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I subscribe to the 20/80/80 principle. The idea behind this concept is to focus your energies on the 20 percent of those activities that create 80 percent of the value. This can mean concentrating on the customers that create the highest revenue potential or on the products that provide the greatest leverage return. Once mastered, you can spend your 80 percent on other activities that produce even more long-term value. But how do you know what those activities are?
In my book Best Practices Are Stupid, I describe a model called "The Innovation Targeting Matrix," which helps business owners evaluate their business activities and put each into one of three categories: support, core and differentiating. Doing this helps them determine which areas are worth focusing their 80 percent on.
Activities that fall into this category are those that help you run your business, but are not the business itself. Although many assume that human resources and finance fall into this area, the reality is that there are parts of every function that are "support" in nature. What distinguishes these activities is that customers don’t pay for or value them, and they don’t create direct value for your business either. Therefore, your strategy should be to outsource these activities to a low-cost provider. Or, if they are truly low value, eliminate them altogether where possible. For example, I hire someone overseas to handle my audio transcriptions. Although I could eliminate this activity, I have deemed enough value to continue with it.
The next level represents your “core” activities, which are any activities that create direct customer value. They typically range from shipping and customer service, to sales and new product development. For core activities, consider simplifying, automating, improving (e.g., Six Sigma) or, in some cases, outsourcing to a strategic partner. If outsourcing, look to hire organizations or individuals for whom this work is a differentiator. For example, I'm not a marketing expert and my clients don’t pay me for my marketing expertise, so I retained an Internet marketing company because its results set it apart in the marketplace. In this case, strategic outsourcing makes the most sense. It's important to note that just because something is a core function—like sales—does not mean that everything a salesperson does is core. Related administrative work may be a support function, while other aspects of sales may be differentiators.
At the highest level are your “differentiating” activities. These are what separate you from the competition, and they represent the unique reasons why customers buy from you and not someone else. What makes you different? Is it some particular aspect of your service? Do you have a unique pricing model? Are you able to give customers access to something they can’t get elsewhere? Do you provide a feature no one else can offer? Any activity can be differentiating. There are aspects of HR, for example, that enable your organization to stand out. Identify these activities in every department. Spend your time on those activities that set you apart from your competition, and innovate where you differentiate.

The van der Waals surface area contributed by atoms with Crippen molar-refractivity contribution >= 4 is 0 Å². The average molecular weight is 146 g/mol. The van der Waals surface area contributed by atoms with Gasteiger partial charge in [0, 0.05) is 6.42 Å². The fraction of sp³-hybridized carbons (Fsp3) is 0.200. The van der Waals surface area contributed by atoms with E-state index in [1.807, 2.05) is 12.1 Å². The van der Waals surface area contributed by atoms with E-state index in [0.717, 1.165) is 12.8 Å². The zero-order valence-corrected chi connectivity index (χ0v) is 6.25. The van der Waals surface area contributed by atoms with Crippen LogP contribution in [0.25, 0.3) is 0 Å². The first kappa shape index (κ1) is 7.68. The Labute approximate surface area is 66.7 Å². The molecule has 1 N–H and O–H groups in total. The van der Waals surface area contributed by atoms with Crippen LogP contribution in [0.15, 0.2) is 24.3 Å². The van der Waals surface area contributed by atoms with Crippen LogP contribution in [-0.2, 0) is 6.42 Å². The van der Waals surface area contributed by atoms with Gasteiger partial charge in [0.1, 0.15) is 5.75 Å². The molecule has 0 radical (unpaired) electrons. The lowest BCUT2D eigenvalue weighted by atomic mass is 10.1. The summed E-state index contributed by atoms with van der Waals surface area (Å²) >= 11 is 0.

In addition to using the Innovation Targeting Matrix, entrepreneurs should ask themselves the following questions to help focus their energies on the most important tasks:
Am I the best person to execute this activity? If not, get someone else to do it. When possible, only engage in activities that you deem to be your strengths. I hired a branding company because branding is their strength, not mine.
Is this activity something I enjoy doing? If not, consider having someone else to do the work. Creating strategic partnerships is essential to my business, but I find the work exhausting, so someone else handles this responsibility on my behalf.
Is this activity something I need to do? This is often a tough question. From my experience, much of the work we do provides negligible value; however, we convince ourselves it is necessary. Surfing the Internet, being sidetracked by emails all day long and other distractions disguised as opportunities should be eliminated.
Does this activity give me leverage? This is a critical question. Think about it this way. For some activities, an hour of work rears an hour of value. When my income is based solely on speaking to groups, there isn't a lot of leverage. I'm limited by the number of hours in the day. Personal/executive coaching often has even less leverage because you're having an impact on only one person at a time. When I license my work to others, there is greater impact as they do the work and I make the money with minimal effort. In this case, one hour of work on my part can lead to hundreds of hours of value. Selling can be leveraged too. Instead of selling once and making one sale, find a channel whereby they can create dozens or even hundreds of sales for you.
Why invest in activities that don’t yield the greatest return? There are only so many hours in a day, so focus your energies on activities that you enjoy, that are differentiating and that create leverage. Using these strategies will help you stay one step ahead of the competition.
Stephen Shapiro is the author of five books, including Best Practices Are Stupid and Personality Poker. He is also an innovation speaker and business advisor. Find out more at www.steveshapiro.com.
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